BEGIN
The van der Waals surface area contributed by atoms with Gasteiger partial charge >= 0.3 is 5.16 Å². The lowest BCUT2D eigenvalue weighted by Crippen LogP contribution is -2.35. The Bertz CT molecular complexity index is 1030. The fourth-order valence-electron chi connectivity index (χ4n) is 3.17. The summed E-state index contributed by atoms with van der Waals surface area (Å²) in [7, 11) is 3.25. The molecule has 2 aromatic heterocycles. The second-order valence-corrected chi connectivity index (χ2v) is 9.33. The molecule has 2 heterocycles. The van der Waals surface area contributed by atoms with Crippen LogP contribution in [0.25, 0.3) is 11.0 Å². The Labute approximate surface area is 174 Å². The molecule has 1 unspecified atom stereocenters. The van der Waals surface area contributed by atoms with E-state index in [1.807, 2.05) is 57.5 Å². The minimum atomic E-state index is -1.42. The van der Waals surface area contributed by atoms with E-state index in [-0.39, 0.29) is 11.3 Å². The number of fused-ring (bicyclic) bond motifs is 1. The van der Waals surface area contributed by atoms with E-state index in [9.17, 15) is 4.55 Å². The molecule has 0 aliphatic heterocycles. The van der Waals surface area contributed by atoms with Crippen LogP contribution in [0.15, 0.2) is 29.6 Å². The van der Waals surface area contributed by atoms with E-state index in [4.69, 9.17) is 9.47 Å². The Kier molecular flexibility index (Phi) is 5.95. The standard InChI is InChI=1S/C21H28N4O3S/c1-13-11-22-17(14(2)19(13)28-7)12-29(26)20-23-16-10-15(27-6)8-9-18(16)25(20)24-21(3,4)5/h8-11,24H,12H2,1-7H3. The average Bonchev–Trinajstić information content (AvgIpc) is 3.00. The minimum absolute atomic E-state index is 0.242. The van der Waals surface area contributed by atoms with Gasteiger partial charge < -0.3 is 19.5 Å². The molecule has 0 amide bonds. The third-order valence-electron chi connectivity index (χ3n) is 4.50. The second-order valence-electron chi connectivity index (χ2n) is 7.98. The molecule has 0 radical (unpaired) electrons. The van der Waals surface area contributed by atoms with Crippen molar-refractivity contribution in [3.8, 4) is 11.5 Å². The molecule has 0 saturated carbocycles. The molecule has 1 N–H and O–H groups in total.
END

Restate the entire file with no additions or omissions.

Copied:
The van der Waals surface area contributed by atoms with Gasteiger partial charge >= 0.3 is 5.16 Å². The lowest BCUT2D eigenvalue weighted by Crippen LogP contribution is -2.35. The Bertz CT molecular complexity index is 1030. The fourth-order valence-electron chi connectivity index (χ4n) is 3.17. The summed E-state index contributed by atoms with van der Waals surface area (Å²) in [7, 11) is 3.25. The molecule has 2 aromatic heterocycles. The second-order valence-corrected chi connectivity index (χ2v) is 9.33. The molecule has 2 heterocycles. The van der Waals surface area contributed by atoms with Crippen LogP contribution in [0.25, 0.3) is 11.0 Å². The Labute approximate surface area is 174 Å². The molecule has 1 unspecified atom stereocenters. The van der Waals surface area contributed by atoms with E-state index in [1.807, 2.05) is 57.5 Å². The minimum atomic E-state index is -1.42. The van der Waals surface area contributed by atoms with E-state index in [-0.39, 0.29) is 11.3 Å². The number of fused-ring (bicyclic) bond motifs is 1. The van der Waals surface area contributed by atoms with E-state index in [9.17, 15) is 4.55 Å². The molecule has 0 aliphatic heterocycles. The van der Waals surface area contributed by atoms with Crippen LogP contribution in [0.15, 0.2) is 29.6 Å². The van der Waals surface area contributed by atoms with E-state index in [4.69, 9.17) is 9.47 Å². The Kier molecular flexibility index (Phi) is 5.95. The standard InChI is InChI=1S/C21H28N4O3S/c1-13-11-22-17(14(2)19(13)28-7)12-29(26)20-23-16-10-15(27-6)8-9-18(16)25(20)24-21(3,4)5/h8-11,24H,12H2,1-7H3. The average Bonchev–Trinajstić information content (AvgIpc) is 3.00. The minimum absolute atomic E-state index is 0.242. The van der Waals surface area contributed by atoms with Gasteiger partial charge < -0.3 is 19.5 Å². The molecule has 0 amide bonds. The third-order valence-electron chi connectivity index (χ3n) is 4.50. The second-order valence-electron chi connectivity index (χ2n) is 7.98. The molecule has 0 radical (unpaired) electrons. The van der Waals surface area contributed by atoms with Crippen molar-refractivity contribution in [3.8, 4) is 11.5 Å². The molecule has 0 saturated carbocycles. The molecule has 1 N–H and O–H groups in total.